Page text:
I do have some favorite bits of humor in this volume, too. I particularly enjoyed following Kaya’s early experiments with things like crosses and mirrors, as she tries to determine which vampire legends she needs to pay attention to in order to properly protect her boss.
I admit I don’t remember the tableware. Is the a euphemism? What am I missing here?!
MICHELLE: Oh, it was just a throwaway line about what their company does. Care to introduce our second manga?
MJ: I would! Our second read this week was the first volume of Maki Enjoji’s Happy Marriage?!.
Like Midnight Secretary (and, previously, Butterflies, Flowers), Happy Marriage?! comes to us from the josei magazine Petit Comic, released here under Viz’s Shojo Beat imprint. And, like both Midnight Secretary and Butterflies, Flowers, the series features an office romance between a young woman and her boss—in this case, office lady Chiwa Takanashi and her company’s president, Hokuto Mamiya.
Chiwa works full-time at the Mamiya Company, but moonlights as a hostess in an effort to pay off her father’s business debts. Unlike her coworkers, she’s fairly uninterested in attracting a boyfriend, let alone anything more serious. But her life is turned upside-down when the company’s Chairman offers to eliminate her family’s financial troubles if she’ll agree to an arranged marriage with his grandson, Hokuto, who also happens to be her boss. Hokuto has his own reasons for agreeing to the marriage (namely, keeping his position as company president), and though Chiwa’s reservations are considerable, she ultimately agrees.
The two move in together (against Chiwa’s wishes) and this leads to a number of embarrassing moments as well as the disappointing revelation that Chiwa’s new husband is a complete slob. He’s also a devastatingly handsome, predictably controlling romantic lead, who taunts her with a sexy secretary while improbably pledging sexual fidelity to his wife of convenience. Misunderstandings and wackiness ensue.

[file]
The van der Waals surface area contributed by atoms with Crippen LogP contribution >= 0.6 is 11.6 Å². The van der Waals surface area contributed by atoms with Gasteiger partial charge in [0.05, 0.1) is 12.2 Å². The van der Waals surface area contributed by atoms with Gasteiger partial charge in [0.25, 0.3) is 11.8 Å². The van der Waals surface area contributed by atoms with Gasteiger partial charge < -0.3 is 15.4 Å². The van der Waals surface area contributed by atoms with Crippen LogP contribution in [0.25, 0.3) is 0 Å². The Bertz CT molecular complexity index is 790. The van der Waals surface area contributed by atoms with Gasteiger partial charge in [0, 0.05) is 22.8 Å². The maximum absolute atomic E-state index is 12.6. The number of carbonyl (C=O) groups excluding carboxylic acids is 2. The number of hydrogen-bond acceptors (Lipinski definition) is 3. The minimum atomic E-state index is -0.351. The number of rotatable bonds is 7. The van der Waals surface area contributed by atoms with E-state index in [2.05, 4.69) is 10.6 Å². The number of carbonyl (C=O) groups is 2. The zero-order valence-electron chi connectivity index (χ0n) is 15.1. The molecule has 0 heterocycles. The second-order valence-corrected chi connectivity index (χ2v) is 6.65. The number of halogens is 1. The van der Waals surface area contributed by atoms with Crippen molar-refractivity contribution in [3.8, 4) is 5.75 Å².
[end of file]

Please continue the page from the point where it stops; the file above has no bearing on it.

There’s nothing really new in this series, as you may have guessed, but it’s genuinely fun and (so far) less maddening than, say, Butterflies, Flowers, which is a compliment, I suppose.
MICHELLE: After a notably inauspicious start—the scene in which Chiwa conveniently forgets to bring new undies to change into after her bath, and then just so happens to trip over a cushion and expose her goodies to Hokuto is particularly cringe-worthy—I actually kind of enjoyed this one. True, Hokuto can be quite controlling—he arranges for them to get locked in the company archives so they can have time along together—and, like Tohma, makes remarks about Chiwa’s looks and status (“If people found out that I married a woman like you it’d ruin my reputation”), but has some redeeming points, like his intention to take the marriage vows seriously. Chiwa can be irrational—she’s the type to storm out after an argument but forget her purse—but I liked that she will actually ask for help when she needs it as well as express her gratitude.
This arrangement and their personalities reminded me a lot of a manhwa plotline, actually. Something akin to Full House.